Casey: A 61-year-old female who is self-isolated, still symptomatic;
Casey: A 29-year-old female who is self-isolated, still symptomatic;
Casey: A 74-year-old female who is self-isolated, still symptomatic;
Casey: A 79-year-old male who is self-isolated, still symptomatic;
Casey: A 51-year-old female who is self-isolated, still symptomatic;
Casey: A 18-year-old male who is self-isolated, still symptomatic;
Casey: A 11-year-old male who is self-isolated, still symptomatic;
Casey: A 29-year-old male who is self-isolated, still symptomatic;
Casey: A 51-year-old female who is hospitalized, still symptomatic;
McCreary: A 30-year-old female who is self-isolated, still symptomatic;
McCreary: A 56-year-old female who is hospitalized, still symptomatic;
McCreary: A 75-year-old female who is self-isolated, still symptomatic;
McCreary: A 21-year-old female who is released, Resolved;
McCreary: A 24-year-old male who is self-isolated, still symptomatic;
McCreary: A 64-year-old male who is self-isolated, still symptomatic;
McCreary: A 16-year-old male who is self-isolated, still symptomatic;
McCreary: A 48-year-old female who is hospitalized, Asymptomatic;
McCreary: A 19-year-old male who is self-isolated, still symptomatic;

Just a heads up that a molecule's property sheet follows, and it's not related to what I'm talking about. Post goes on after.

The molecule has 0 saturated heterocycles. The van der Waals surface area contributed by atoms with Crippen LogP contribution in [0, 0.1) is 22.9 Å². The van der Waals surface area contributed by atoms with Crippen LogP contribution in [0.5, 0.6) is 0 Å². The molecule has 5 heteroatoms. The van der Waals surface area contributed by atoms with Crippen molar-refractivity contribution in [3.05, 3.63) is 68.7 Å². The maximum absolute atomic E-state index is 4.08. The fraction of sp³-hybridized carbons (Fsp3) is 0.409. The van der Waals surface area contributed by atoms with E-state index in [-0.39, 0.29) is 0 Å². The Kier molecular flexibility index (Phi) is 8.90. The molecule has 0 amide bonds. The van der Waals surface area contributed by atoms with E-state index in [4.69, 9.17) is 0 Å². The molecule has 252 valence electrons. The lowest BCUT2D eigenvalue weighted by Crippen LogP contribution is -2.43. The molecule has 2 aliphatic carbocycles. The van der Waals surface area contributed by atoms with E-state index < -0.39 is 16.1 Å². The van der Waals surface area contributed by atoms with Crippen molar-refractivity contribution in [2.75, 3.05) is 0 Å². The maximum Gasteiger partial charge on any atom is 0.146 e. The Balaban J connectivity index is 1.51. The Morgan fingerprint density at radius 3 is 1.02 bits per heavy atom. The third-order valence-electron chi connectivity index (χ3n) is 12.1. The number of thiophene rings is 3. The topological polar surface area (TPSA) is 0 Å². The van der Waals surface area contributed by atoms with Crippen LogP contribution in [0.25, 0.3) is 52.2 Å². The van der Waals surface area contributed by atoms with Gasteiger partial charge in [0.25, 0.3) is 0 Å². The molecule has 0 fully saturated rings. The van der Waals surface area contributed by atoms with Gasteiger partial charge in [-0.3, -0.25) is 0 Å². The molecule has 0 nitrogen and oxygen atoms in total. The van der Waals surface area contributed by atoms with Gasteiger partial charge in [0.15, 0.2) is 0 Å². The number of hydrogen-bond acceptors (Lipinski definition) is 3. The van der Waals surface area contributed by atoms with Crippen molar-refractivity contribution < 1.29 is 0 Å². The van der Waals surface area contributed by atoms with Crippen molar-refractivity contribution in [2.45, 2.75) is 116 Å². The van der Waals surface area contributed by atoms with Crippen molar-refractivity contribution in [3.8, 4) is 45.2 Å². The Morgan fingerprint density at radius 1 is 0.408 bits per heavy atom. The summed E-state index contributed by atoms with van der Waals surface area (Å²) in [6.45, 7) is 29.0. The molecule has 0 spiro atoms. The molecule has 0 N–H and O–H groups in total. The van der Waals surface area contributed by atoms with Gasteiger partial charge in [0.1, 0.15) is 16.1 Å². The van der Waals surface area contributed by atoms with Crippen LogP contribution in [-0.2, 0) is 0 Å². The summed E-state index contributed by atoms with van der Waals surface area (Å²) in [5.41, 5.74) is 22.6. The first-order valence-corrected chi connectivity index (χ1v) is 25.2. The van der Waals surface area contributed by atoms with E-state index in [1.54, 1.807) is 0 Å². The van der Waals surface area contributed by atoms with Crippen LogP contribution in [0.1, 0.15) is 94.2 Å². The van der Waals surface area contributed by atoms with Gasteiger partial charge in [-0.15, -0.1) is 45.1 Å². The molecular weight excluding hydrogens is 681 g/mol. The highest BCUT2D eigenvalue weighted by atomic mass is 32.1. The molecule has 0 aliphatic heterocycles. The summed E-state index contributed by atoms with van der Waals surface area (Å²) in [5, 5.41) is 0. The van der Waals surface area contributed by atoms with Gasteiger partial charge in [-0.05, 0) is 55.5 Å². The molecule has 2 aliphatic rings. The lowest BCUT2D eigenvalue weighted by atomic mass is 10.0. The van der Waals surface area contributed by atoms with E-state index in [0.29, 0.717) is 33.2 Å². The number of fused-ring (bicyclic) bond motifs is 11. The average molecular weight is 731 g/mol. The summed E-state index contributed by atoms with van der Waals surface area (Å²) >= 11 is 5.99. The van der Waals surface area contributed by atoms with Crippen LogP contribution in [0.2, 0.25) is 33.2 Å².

Pulaski: A 31-year-old female who is self-isolated, still symptomatic;
Pulaski: A 37-year-old female who is self-isolated, still symptomatic;
Pulaski: A 12-year-old male who is self-isolated, still symptomatic;
Pulaski: A 83-year-old female who is self-isolated, still symptomatic;
Pulaski: A 67-year-old female who is self-isolated, still symptomatic;
Pulaski: A 19-year-old male who is released, Resolved;
Pulaski: A 50-year-old male who is self-isolated, still symptomatic;
Pulaski: A 37-year-old male who is self-isolated, still symptomatic;
Pulaski: A 46-year-old female who is self-isolated, still symptomatic;
Pulaski: A 57-year-old female who is self-isolated, still symptomatic;
Pulaski: A 29-year-old female who is released, Resolved;
Pulaski: A 23-year-old female who is self-isolated, still symptomatic;
Pulaski: A 71-year-old male who is hospitalized, still symptomatic;
Pulaski: A 10 months -old male who is released, Resolved;
Taylor: A 36-year-old female who is self-isolated, still symptomatic;
Taylor: A 78-year-old male who is self-isolated, still symptomatic;
Wayne: A 78-year-old female who is released, still symptomatic;